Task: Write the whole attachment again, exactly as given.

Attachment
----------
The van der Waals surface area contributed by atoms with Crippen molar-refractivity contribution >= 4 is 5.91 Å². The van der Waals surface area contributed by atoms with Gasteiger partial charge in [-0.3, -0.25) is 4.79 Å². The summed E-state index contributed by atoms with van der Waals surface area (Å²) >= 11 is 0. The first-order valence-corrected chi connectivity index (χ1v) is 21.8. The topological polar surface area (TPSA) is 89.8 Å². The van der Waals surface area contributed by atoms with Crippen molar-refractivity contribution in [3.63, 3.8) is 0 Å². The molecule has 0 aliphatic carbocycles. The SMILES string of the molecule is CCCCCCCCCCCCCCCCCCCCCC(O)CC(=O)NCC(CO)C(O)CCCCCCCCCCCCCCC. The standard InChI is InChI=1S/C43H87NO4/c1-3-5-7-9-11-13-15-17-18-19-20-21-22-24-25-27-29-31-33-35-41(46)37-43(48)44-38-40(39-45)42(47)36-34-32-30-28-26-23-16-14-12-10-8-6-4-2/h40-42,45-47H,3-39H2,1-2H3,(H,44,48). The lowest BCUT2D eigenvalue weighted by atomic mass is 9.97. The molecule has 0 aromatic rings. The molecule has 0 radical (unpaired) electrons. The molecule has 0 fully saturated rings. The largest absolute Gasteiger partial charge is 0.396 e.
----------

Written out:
The van der Waals surface area contributed by atoms with Crippen molar-refractivity contribution >= 4 is 5.91 Å². The van der Waals surface area contributed by atoms with Gasteiger partial charge in [-0.3, -0.25) is 4.79 Å². The summed E-state index contributed by atoms with van der Waals surface area (Å²) >= 11 is 0. The first-order valence-corrected chi connectivity index (χ1v) is 21.8. The topological polar surface area (TPSA) is 89.8 Å². The van der Waals surface area contributed by atoms with Crippen molar-refractivity contribution in [3.63, 3.8) is 0 Å². The molecule has 0 aliphatic carbocycles. The SMILES string of the molecule is CCCCCCCCCCCCCCCCCCCCCC(O)CC(=O)NCC(CO)C(O)CCCCCCCCCCCCCCC. The standard InChI is InChI=1S/C43H87NO4/c1-3-5-7-9-11-13-15-17-18-19-20-21-22-24-25-27-29-31-33-35-41(46)37-43(48)44-38-40(39-45)42(47)36-34-32-30-28-26-23-16-14-12-10-8-6-4-2/h40-42,45-47H,3-39H2,1-2H3,(H,44,48). The lowest BCUT2D eigenvalue weighted by atomic mass is 9.97. The molecule has 0 aromatic rings. The molecule has 0 radical (unpaired) electrons. The molecule has 0 fully saturated rings. The largest absolute Gasteiger partial charge is 0.396 e.